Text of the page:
DRUMMER Alyn Cosker is discussing players who have influenced him, listing luminaries such as Elvin Jones, Roy Haynes, Steve Gadd and the late Jeff Porcaro, when he pauses: "Just all these guys who play with real heart in any music situation they're involved in."
He could be summing up himself, really. At 29, Cosker has laid down impeccable grooves in a bewildering multitude of genres, playing with everyone from international jazz names such as Joe Locke and Lee Konitz to folk-rockers Wolfstone and Isobel Campbell of Belle and Sebastian. It's as a jazzman, however, that he has really beat out a reputation, which he is about to consolidate with the release of his first album under his own name, Lyn's Une (Linn Records), which he launches at a concert at The Lot in Edinburgh on 22 May, in the company of his standard trio with bassist Ross Hamilton and guitarist David Dunsmuir, plus Tommy Smith guesting on sax.
Lyn's Une (a misprint of "Alyn's Tune", which stuck) sees him in the company of regular and occasional associates (several from the ranks of the Scottish National Jazz Orchestra, for whom he has drummed these past few years), including trio mates Hamilton and Dunsmuir as well as Smith on tenor saxophones and Paul Towndrow on soprano and alto saxes, Ryan Quigley on trumpet and Jason Rebello on piano. It's a muscular and often funky affair, with fiery guitar lines from Dunsmuir and beefy brass riffing, all of it incisively underpinned by Cosker's stick work. There's also a surprisingly countryish song, When Autumn Comes, from SNJO guest vocalist Maureen McMullan.
"The basic idea was to have the trio as the core and augment it in various ways," says Cosker, who grew up in Ayr. "I was delighted that Tommy agreed to do it, then Jason came up to do a day as well. Just to have that mix of musicians was phenomenal," he laughs.
Since he graduated with a BA (Hons) degree from Strathclyde University's applied music course, he has kept some high-profile company, including Jim Mullen, Carol Kidd, Courtney Pine, Keith Tippet and the late Bheki Mseleku (to whom he dedicates a track on the album). Last Edinburgh International Jazz Festival he was called in at alarmingly short notice to replace the Italian drummer Paolo Vinaccia for a gig with Tommy Smith and the renowned Norwegian bassist Arild Andersen.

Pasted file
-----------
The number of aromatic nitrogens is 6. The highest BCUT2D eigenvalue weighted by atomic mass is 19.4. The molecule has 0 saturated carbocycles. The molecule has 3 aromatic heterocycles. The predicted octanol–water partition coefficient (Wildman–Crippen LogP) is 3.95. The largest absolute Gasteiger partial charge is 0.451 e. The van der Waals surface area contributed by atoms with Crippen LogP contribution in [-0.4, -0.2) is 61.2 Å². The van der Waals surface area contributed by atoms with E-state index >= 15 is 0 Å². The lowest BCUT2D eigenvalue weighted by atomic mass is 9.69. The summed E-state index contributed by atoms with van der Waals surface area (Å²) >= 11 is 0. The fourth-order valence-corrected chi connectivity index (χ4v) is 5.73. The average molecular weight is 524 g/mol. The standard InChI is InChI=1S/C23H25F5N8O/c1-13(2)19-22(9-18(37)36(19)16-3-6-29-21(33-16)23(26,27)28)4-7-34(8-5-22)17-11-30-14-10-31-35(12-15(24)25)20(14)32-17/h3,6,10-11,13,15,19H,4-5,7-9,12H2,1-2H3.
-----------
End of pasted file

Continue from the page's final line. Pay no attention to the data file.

The Smith-Andersen-Vinaccio configuration had already made a formidable reputation for itself, but Cosker's performance was much talked about; this paper's reviewer, Kenny Mathieson, remarking that if the festival "had an award for grace under pressure, then it would surely have to go to Alyn Cosker".
Ask about general influences, and he'll list everything from Coltrane to Peter Gabriel. "I've been really influenced by Tommy (Smith]'s writing, by practically everyone I work with. My compositions might challenge myself and the guys in the trio, but ultimately the main goal is to convey a heartfelt musical message. It can become a bit soulless if you go down the avenue of just thinking musical challenges."
One recent challenge, however, has seen Cosker at the heart of the SNJO's tribute to Buddy Rich. "It's been a great experience," says Cosker of donning the mantle of the famously explosive Rich. "I felt I had to approach it la Buddy and not use any music. I learned the arrangements from CDs and stuff and really tried to get into the character of Buddy's playing."
Not totally into character, he hastens to add: "I didn't start firing people on stage like Buddy... they would have all just shouted back at me."
• The Alyn Cosker Trio with Tommy Smith plays The Lot, Edinburgh, on 22 May.